• Example: 75% of your user population is located in the States, while the other 25% is distributed over smaller locations around the world (or vice versa)
  • What is your expected annual growth percentage? Will the tests you build and run today still be valid three months from now? Six months? One year?

Components of NAM Load Testing

At its most basic level, your NAM load testing will stress the following components:

  • The Linux Access Gateway (if applicable)
  • The Identity Server
  • The application server SSO agent (if applicable) and/or if not using a Linux Access Gateway
  • The application or web server which hosts your application
  • All hardware and network points in between the end application page or form, and the end user browser

For the remainder of this document, we will assume the following basic transaction is common to all our NAM-protected testing scenarios:

  1. Open the target application URL: http://www.myapplication.com
  2. NAM Linux Access Gateway (LAG) or a proxy agent installed on the application’s web or application server will intercept the request
  3. The user’s browser will redirect to a NAM-based login page generated from the Novell Identity Server
  4. The user enters credentials into the page
  5. The user submits the page back to the Identity Server
  6. User credentials are checked in accordance with the resource’s access policy. Generally, this action submits the user credentials to a backend user store (LDAP-based) to verify username and password, or other types of credentials. For our load test, we are assuming basic username/password authentication single-factor authentication
  7. Identity Server validates or refuses the session
  8. The resulting page is sent back to the user’s browser
    1. “Success” will open the application’s home page
    2. “Fail” will open a redirected error URL containing additional information

Here are the steps from browser/UA (User Agent) standpoint:

  1. Open a browser
  2. Open http://www.myapplication.com
  3. Enter username and password
  4. Click “login” or “submit”
  5. Receive application homepage in the browser
  6. Enter logout url: http://www.myapplication.com/logout (or simulate whatever “logout” link is appropriate on the site)

Our Testing Requirements

Before we set up the testing solution, here were the basic requirements that we wanted to test against:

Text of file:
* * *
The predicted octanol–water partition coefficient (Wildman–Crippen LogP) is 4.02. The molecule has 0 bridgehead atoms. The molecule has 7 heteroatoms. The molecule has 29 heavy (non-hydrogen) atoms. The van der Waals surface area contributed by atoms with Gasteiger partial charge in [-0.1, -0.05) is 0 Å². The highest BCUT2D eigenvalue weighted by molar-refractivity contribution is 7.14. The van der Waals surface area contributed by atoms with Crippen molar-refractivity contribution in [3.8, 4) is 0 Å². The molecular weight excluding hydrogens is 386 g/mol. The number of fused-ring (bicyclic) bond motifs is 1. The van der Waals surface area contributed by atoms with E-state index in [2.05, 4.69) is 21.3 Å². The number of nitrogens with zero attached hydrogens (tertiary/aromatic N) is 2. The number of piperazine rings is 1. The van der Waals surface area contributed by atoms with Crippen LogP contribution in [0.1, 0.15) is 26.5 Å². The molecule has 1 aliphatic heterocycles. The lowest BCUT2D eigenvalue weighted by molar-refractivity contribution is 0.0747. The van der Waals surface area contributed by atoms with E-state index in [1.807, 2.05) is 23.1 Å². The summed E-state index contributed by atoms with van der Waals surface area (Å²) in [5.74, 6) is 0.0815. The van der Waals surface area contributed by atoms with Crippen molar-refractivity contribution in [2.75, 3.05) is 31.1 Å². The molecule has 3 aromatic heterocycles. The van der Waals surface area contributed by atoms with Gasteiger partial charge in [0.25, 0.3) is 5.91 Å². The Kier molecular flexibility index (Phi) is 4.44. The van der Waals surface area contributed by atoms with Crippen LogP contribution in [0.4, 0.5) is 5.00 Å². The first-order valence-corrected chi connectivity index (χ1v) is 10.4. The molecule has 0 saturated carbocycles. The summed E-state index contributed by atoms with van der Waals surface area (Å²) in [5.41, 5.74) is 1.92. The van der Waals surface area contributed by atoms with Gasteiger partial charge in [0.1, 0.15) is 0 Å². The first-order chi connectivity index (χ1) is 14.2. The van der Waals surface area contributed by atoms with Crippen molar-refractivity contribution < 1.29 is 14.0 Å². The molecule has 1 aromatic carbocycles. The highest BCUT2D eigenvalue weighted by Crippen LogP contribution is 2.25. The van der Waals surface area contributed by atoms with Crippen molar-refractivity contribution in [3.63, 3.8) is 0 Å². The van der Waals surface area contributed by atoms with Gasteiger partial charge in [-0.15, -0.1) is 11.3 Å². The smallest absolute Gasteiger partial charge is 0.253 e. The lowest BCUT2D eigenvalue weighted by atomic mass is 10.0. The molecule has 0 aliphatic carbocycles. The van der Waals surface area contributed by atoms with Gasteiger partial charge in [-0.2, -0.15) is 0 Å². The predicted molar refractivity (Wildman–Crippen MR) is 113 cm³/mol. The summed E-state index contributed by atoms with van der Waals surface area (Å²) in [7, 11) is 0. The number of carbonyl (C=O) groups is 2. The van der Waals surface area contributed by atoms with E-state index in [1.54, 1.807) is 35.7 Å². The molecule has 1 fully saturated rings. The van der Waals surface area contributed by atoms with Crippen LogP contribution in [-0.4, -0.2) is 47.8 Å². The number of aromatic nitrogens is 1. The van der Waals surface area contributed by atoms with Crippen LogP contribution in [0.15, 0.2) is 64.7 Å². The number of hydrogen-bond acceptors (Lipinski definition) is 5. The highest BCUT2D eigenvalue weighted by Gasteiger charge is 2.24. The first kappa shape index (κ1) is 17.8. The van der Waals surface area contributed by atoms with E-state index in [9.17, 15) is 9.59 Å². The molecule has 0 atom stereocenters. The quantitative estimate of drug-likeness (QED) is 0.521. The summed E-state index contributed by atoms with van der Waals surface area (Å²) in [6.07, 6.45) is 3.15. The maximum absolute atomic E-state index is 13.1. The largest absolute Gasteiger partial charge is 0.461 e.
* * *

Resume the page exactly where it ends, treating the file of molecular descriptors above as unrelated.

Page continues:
1. Application: Internal Intranet Portal
  2. NAM Configuration: Linux Access Gateway (LAG) based
  3. Requirement: 500 concurrent users under load
  4. Load Peak: no peak or special time assumed. This particular test system had a base load requirement of 500 concurrent users at full peak loading. (Using a “linear” versus a “stepped” test.)

Our NAM Infrastructure Components

  • NAM LAG
  • NAM Identity Server
  • Windows 2003 Active Directory Authenticator
  • PeopleSoft HR Portal

Load Testing Solution: LoadStorm.com

Introduction

LoadStorm.com is a highly scalable cloud-based load testing service. For additional information about the LoadStorm service of company information, please visit their website at http://www.loadstorm.com.

LoadStorm.com Testing Prerequisites

  • A LoadStorm.com test account, which can be obtained for free (as of this writing) over at http://www.loadstorm.com
  • A list of user ID’s and passwords which are allowed to authenticate to NAM
    • NOTE: If you are testing 500 users, you will need 500 distinct and active accounts in your authentication repository
    • In most cases, all users will have the same password (set en masse)
  • A test plan which can be completely run from a user browser
    • I recommend having all steps, url’s and screenshots in a single document, which can be referenced when building the test case within LoadStorm
  • At least one test scenario (the “Scenario”) contains “Steps”
  • One or more test “Steps” (each “Scenario” requires a minimum of one “Step”)

Creating a LoadStorm.com Account

  1. Visit http://www.loadstorm.com
  2. Click the big red “Sign Up Now!” button to create a “Free Breeze Account” (This free account lets you run any test as often as you want, using 25 or fewer users. 25 free users are included in the basic account.)

  3. Complete the basic sign up form:

  4. Receive the confirmation page after clicking the “Sign up” button:

  5. Look for the confirmation email in your inbox
  6. Confirm the confirmation email

  7. Log in to your account

Configuring LoadStorm.com

Once logged into LoadStorm.com, you can start configuring and running test cases. Since this Cool Solution is not intended as a detailed tutorial on all the options and possibilities within LoadStorm.com, we will instead focus on the core elements of creating and running a NAM-centric test case.

If you have not previously used LoadStorm, it is a good idea to experiment and familiarize yourself with one of the existing demo cases, such as the “CIA Factbook” case. Running a demo case will give you a pretty good feel for how the tool operates and how it outputs results. Additionally, the demo cases are designed to be copied to new cases and customized to fit other use environments.